Friday, February 22, 2013

Moving Into A New Place

One would have thought of home as a place where you sleep, cook, eat, relax, entertain guests, keep all your belongings and so on. But wait, it is a lot more. When we live in a comfortable house, we take many things for granted, only to realize the worth of each and every thing when we have to move out of it.

Currently we are looking for a place to rent and have encountered several humorous situations during our hunt. My mental check-list starts ticking the moment we reach the proposed apartment building. Some streets bearing grandiose names such as Judges Avenue turn out to be narrow, dusty lanes where you wonder how your mover's truck will make it should you decide to take up the apartment on offer. Then the parking lot being promised for your car may turn out to be a small open space with hardly any room for manoeuvre, where parking a four-wheeler could be an expert driver's nightmare.

Large complexes and townships often have their own back-up systems for power, but smaller buildings having just a handful of apartments are generally without this luxury. It is in buildings like this that you have to be careful about how high your proposed accommodation is. A third or fourth floor (and anything above it) may become hard to negotiate if there are frequent power cuts when the lift is reduced to a small, dark cubicle incapable of taking you anywhere.

Once the approach road to the apartment, parking space for your car and lift is done with, the person "showing" you the place comes into action. A proud father ushering us into his expatriate daughter's apartment waxed eloquent about the unique doorbell that his darling daughter had installed at her place, and how it could be operated even if there was no power, and how it made different sounds every time it was pressed, and how special it was to her. I was tempted to ask the doting father if this bell even detected the visitors and unlatched the door for them, but didn't get a chance to do so since he had moved ahead in the living room towards the door leading to the balcony.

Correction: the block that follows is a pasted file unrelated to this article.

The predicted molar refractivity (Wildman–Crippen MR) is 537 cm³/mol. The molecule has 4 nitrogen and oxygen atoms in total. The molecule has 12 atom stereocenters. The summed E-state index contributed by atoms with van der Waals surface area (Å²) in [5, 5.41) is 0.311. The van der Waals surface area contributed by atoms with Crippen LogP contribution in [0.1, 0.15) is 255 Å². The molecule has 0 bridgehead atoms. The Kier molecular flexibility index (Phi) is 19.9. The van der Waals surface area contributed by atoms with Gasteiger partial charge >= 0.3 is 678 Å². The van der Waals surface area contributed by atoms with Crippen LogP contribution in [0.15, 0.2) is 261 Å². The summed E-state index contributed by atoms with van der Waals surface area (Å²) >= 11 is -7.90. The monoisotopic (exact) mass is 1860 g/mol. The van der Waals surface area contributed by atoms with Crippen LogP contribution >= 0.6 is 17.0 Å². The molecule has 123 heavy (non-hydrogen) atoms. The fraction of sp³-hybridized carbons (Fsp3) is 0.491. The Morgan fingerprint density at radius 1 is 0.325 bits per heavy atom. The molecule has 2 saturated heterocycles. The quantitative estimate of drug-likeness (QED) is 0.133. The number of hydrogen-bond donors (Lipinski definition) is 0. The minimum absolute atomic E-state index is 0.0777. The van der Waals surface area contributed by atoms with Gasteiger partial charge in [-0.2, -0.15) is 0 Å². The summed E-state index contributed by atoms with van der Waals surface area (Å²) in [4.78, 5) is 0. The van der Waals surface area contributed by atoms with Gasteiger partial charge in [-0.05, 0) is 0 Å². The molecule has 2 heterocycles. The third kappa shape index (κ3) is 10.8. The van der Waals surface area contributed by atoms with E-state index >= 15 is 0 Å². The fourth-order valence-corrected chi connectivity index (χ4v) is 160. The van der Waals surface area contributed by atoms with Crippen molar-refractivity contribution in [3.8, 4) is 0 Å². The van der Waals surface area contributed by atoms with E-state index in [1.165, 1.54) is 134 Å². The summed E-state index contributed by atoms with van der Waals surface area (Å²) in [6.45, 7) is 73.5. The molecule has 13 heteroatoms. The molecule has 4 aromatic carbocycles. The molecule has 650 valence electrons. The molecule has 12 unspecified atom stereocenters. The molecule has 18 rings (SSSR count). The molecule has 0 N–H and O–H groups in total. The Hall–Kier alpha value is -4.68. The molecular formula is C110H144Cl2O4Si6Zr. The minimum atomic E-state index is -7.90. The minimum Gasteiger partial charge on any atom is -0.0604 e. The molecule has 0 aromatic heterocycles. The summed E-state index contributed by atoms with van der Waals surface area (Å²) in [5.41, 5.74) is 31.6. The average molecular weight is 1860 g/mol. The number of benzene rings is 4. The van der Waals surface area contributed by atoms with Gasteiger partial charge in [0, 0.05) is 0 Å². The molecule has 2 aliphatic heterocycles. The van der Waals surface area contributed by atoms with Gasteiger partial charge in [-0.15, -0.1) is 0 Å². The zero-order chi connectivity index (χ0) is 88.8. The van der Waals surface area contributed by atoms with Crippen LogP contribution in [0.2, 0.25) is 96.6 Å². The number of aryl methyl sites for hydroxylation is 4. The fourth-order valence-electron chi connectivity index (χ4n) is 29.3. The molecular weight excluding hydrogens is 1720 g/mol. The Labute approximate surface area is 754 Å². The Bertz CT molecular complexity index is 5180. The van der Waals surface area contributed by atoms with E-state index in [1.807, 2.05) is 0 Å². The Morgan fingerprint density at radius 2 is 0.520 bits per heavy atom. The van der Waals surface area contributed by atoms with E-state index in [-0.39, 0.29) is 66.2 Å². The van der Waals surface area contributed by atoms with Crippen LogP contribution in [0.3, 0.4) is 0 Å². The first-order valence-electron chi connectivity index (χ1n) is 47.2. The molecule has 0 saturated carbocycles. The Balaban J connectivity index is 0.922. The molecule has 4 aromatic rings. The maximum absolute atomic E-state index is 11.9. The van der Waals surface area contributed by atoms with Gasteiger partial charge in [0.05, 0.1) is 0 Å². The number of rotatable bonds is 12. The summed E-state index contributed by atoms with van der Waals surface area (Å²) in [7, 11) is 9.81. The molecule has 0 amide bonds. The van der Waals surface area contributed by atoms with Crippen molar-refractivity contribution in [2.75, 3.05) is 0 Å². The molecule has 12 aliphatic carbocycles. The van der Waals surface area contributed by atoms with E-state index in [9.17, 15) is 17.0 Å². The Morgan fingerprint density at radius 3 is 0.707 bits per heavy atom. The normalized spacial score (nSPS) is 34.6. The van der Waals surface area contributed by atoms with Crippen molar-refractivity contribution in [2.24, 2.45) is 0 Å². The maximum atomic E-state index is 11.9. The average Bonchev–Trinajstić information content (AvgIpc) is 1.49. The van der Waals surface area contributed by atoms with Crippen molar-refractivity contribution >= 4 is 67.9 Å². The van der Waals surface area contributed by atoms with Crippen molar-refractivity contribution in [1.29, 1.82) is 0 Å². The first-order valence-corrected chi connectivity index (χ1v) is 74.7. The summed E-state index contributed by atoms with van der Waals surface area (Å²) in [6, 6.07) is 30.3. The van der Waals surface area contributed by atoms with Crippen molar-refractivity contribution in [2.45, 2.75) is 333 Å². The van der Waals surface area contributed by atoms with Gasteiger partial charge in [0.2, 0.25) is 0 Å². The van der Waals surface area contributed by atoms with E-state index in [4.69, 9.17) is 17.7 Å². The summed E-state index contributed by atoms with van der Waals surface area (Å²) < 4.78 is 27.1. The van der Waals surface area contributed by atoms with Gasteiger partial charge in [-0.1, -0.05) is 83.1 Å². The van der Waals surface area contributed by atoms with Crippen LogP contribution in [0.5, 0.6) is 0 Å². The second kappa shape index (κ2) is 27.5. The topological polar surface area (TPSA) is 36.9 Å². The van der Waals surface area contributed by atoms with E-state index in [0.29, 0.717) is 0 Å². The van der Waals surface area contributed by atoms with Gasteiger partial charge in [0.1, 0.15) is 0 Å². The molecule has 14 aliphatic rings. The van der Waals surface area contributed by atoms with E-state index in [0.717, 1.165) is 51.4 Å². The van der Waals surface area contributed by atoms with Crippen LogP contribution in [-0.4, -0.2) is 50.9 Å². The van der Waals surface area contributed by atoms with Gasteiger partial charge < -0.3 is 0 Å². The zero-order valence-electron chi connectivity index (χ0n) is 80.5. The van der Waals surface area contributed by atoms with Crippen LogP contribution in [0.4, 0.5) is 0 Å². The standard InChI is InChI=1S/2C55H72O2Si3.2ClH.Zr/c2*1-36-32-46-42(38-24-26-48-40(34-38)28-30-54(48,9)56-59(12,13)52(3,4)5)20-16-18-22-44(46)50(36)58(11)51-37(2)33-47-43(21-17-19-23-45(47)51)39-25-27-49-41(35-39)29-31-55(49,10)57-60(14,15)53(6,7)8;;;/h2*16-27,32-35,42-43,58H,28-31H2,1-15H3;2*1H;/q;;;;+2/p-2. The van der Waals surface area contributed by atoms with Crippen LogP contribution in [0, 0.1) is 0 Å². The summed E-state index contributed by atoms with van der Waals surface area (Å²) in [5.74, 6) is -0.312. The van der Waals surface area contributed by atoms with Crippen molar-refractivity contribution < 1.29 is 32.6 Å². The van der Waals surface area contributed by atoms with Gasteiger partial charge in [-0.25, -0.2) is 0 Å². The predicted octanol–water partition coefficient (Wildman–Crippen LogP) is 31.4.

The mother of an apartment owner recently underlined the grievous absence of a well-defined place to keep your footwear at the doorstep before entering any home and went on to show us a small "teakwood" cabinet which she had thoughtfully placed at the entrance for this purpose. Her friends were aghast that she was giving away such a beautiful piece of furniture for her daughter's tenants, but she was determined in this matter, she said.

Most landlords like to regale their prospective tenants with detailed accounts of how they got some modifications done in their property to make it more suitable to their needs. But in their enthusiasm to show these wonderful amenities to others, they often forget that their needs need not always match with what a tenant is looking for. One such gentleman had disabled a bathroom in his brand-new flat in order to allow the maid to clean utensils there. And this utensil-cleaning-room-which-would-have-been-a-bathroom was opening right into the living room! Another building had a lift which was designed to stop between floors. So, after you get out of the lift, you have about eight steps to climb up or down. A compulsory exercise for compulsive lift-users!

We have had enthusiastic family members of apartment-owners insist that we take a look under the washbasin in a bathroom and see how cleverly they have made provisions for hiding the mop and the bucket there. A certain gentleman was ecstatic about the master bathroom being equipped with two washbasins, his and hers! They go about opening cupboards under the kitchen platforms displaying revolving racks for keeping bottles, drawing your attention towards the mirror that suddenly appears when one opens a cupboard in the bedroom, and opening the taps in various sinks and washbasins to assure you about the "abundant" water supply. A loving mother even pulled out pictures of her daughter's and son's families who had chosen to reside in distant lands, entrusting their aged parents with the task of taking care of their investments and property in their hometown.

However amusing these stories might be, I do realize that they are sincere efforts on the part of homeowners and their families to find a good tenant for their property ( salaried people with small families are often the most coveted tenants). It is as important for an owner to find a good tenant as it is for a tenant to find a good place. And if one can strike a deal without a broker, it is ideal given that brokers charge a month's rent from both the parties. What kind of deal we ultimately strike remains to be seen.

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